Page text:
- City Services
- Creating a Rain Garden
Prevent Flooding with Rain Gardens
How Rain Gardens Help Mitigate Flooding
Simply stated; a Rain Garden is a shallow depression planted with native plants, called a rain garden, captures and infiltrates rain before it becomes polluted stormwater runoff. They work the way nature does, capturing stormwater runoff so it can soak into the ground. Rocks and sandy soil is key to helping proper drainage in a rain garden.
When rain falls on surfaces such as rooftops and parking lots it is not absorbed into the ground. Instead, it flows over these hard surfaces collecting pollutants along the way. This polluted stormwater runs into fragile coastal waters such as Wilson Bay and the New River. Rain gardens reduce polluted runoff.
Does a rain garden form a pond?
No. Rain soaks into the ground so the rain garden is dry between rain events.
Do they attract mosquitoes?
No. Mosquitoes need 7 to 12 days to lay and hatch eggs, rain gardens generally dry in 1 to 3 days.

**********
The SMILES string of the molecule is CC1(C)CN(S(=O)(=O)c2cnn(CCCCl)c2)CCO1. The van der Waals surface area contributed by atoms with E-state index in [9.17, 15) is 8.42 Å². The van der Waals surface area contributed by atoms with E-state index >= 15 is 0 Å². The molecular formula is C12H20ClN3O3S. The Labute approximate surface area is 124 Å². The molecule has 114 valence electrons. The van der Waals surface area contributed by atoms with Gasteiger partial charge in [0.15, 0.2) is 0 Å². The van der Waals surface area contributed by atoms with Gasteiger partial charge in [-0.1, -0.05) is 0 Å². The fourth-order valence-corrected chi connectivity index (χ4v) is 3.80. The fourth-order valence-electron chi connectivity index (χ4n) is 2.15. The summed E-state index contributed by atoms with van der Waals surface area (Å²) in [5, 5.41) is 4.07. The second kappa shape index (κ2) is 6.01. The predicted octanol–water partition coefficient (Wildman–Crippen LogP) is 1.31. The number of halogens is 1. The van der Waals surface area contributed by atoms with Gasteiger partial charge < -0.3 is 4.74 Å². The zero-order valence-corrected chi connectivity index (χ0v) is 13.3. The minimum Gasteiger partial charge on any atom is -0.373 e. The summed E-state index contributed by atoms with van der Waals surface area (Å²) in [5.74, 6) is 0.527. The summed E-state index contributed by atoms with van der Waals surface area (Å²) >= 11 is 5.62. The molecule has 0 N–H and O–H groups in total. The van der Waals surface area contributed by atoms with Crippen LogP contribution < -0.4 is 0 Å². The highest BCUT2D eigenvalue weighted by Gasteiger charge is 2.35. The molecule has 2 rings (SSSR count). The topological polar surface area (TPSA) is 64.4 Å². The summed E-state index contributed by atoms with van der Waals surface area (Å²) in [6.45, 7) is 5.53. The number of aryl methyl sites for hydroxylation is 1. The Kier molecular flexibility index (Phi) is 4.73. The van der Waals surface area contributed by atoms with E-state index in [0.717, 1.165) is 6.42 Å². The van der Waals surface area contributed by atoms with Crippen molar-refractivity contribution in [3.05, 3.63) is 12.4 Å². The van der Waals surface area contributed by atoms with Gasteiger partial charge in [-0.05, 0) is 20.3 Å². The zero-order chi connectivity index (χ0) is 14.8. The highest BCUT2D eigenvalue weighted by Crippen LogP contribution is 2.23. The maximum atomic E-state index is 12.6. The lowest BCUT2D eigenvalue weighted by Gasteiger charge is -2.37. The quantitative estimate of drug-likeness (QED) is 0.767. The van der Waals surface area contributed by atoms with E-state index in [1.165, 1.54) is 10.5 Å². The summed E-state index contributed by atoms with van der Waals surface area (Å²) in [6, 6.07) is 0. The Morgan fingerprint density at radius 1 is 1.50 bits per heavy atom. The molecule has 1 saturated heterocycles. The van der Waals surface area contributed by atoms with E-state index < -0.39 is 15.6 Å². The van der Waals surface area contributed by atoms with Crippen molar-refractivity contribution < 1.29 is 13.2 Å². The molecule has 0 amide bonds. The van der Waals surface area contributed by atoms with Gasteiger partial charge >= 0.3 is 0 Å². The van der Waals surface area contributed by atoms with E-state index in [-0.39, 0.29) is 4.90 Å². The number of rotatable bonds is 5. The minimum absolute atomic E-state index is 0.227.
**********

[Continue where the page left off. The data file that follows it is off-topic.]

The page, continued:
Why is stormwater runoff pollution a problem?
Unlike water in City sewer lines, rain flowing through storm drains is not treated for pollutants before it reaches bodies of water. Runoff pollution harm water supplies, fish, wildlife & plants and cause flooding.
Is a rain garden expensive?
Typically no. Back yard rain gardens should not be expensive with the main cost being plants.
Rain gardens benefit everyone!
- Rain gardens reduce polluted stormwater runoff
- Reduce flooding & recharge the groundwater
- Enhance the beauty of your yard & community
- Provide places for wildlife to live
Stormwater Education Materials
What Goes Down the Drain, K-5 (PDF)
Build a Rain Garden (PDF)
Jacksonville Watershed Map (PDF)
Rainwater Harvesting: Options for Stormwater Runoff
State of the River: Streets
Cigarette Butt Pollution
Environmentally Friendly Car Wash
North Carolina Stormwater Info